How Service Professionals Can Market Themselves Effectively Through Storytelling

December 22, 2009 by  
Filed under Featured Articles, Wright Ideas

How Service Professionals Can Market Themselves Effectively Through Storytelling

By Cathy Goodwin Platinum Quality Author

Online business owners increasingly realize the power of storytelling for website content, blogs and even teleseminars. Storytelling for business has become a hot topic.

Independent professionals increasingly use stories to promote their services. They realize that readers relate to narratives rather than straightforward essay type content because

– stories create suspense, compelling readers’ attention

– when readers pay attention and hang on for the “what next,” they’re not multitasking

– readers and listeners remember stories far longer than they remember abstract ideas.

Stories are particularly helpful for professional services such as coaching, where marketers face challenges simply explaining what the service offers. Clients often have no idea what to expect and don’t realize the value of hiring coaches, massage therapists, healers, or even certain types of psychotherapists and lawyers.

So lots of people are jumping on the story bandwagon. But that’s not enough: you need to understand how to tell your story most effectively to motivate readers to consider hiring you. For example, here is one story told my a professional (all details disguised):

“When Jane called me, her home office was a disaster. She was spending lots of time filing papers but she couldn’t find anything. After we talked, she realized that filing papers was not a good use of her time. Or maybe if she really had to file, she needed a way to make that filing become a revenue-generating opportunity.”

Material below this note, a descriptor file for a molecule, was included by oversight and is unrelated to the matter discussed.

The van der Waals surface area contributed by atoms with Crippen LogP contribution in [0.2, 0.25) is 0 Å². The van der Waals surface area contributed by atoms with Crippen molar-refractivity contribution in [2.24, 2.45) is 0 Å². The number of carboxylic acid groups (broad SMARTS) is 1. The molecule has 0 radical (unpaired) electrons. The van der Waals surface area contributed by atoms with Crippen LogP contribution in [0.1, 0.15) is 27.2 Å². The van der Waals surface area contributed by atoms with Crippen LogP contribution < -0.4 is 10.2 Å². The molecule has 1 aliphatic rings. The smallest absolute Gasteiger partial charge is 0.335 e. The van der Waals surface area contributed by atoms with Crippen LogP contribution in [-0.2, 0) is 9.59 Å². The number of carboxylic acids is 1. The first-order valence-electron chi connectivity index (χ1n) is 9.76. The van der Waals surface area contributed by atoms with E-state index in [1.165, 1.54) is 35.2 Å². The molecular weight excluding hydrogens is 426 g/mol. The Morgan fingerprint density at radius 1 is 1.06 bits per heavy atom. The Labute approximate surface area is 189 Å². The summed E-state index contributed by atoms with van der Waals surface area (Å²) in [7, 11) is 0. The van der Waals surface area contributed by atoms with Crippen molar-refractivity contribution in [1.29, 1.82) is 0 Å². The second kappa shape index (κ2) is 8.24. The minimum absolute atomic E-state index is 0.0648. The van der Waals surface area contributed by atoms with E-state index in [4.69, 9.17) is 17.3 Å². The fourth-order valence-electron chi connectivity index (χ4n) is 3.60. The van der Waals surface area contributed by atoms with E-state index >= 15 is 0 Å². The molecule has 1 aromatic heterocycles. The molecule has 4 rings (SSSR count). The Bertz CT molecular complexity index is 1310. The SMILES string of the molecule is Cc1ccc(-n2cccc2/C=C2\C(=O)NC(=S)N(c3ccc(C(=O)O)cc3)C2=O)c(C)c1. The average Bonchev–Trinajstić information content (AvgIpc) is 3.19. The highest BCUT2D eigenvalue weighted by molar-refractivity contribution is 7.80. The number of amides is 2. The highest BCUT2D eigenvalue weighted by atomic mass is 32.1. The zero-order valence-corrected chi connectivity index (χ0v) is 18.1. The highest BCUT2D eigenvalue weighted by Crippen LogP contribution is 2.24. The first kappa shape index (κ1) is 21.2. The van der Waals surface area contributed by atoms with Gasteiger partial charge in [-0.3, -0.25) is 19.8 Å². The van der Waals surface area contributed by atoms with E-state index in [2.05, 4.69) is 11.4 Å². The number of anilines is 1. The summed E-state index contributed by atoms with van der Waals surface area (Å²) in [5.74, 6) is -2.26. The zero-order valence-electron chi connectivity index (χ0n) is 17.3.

What’s wrong with this story?

This story is what I call a client success story. It’s got some of the ingredients, but is missing a few key pieces. How about this:

“When Jane called me, her business was stalled. As we reviewed Jane’s schedule, we realized her day disappeared around 9 AM when she took up the task she dreaded most: filing.

“I talked to Jane about her goals for the business. We discovered that Jane was overwhelmed by paper, including some papers she didn’t need to create, let alone store. I showed Jane my unique 5-step system for handling paper.

“Jane told me she felt like she gained two hours each day. We identified other tasks she could be doing that would lead more directly to revenue generation. After six months, Jane reported, her sales increased and she had three new clients.”

Business storytelling calls for an understanding of business as well as the storytelling process. Get instant access to information about using stories for your own business, with detailed examples. Download an audio file and learning guide at Story Telling For Profits. From Cathy Goodwin, Ph.D., the Website Makeover Coach

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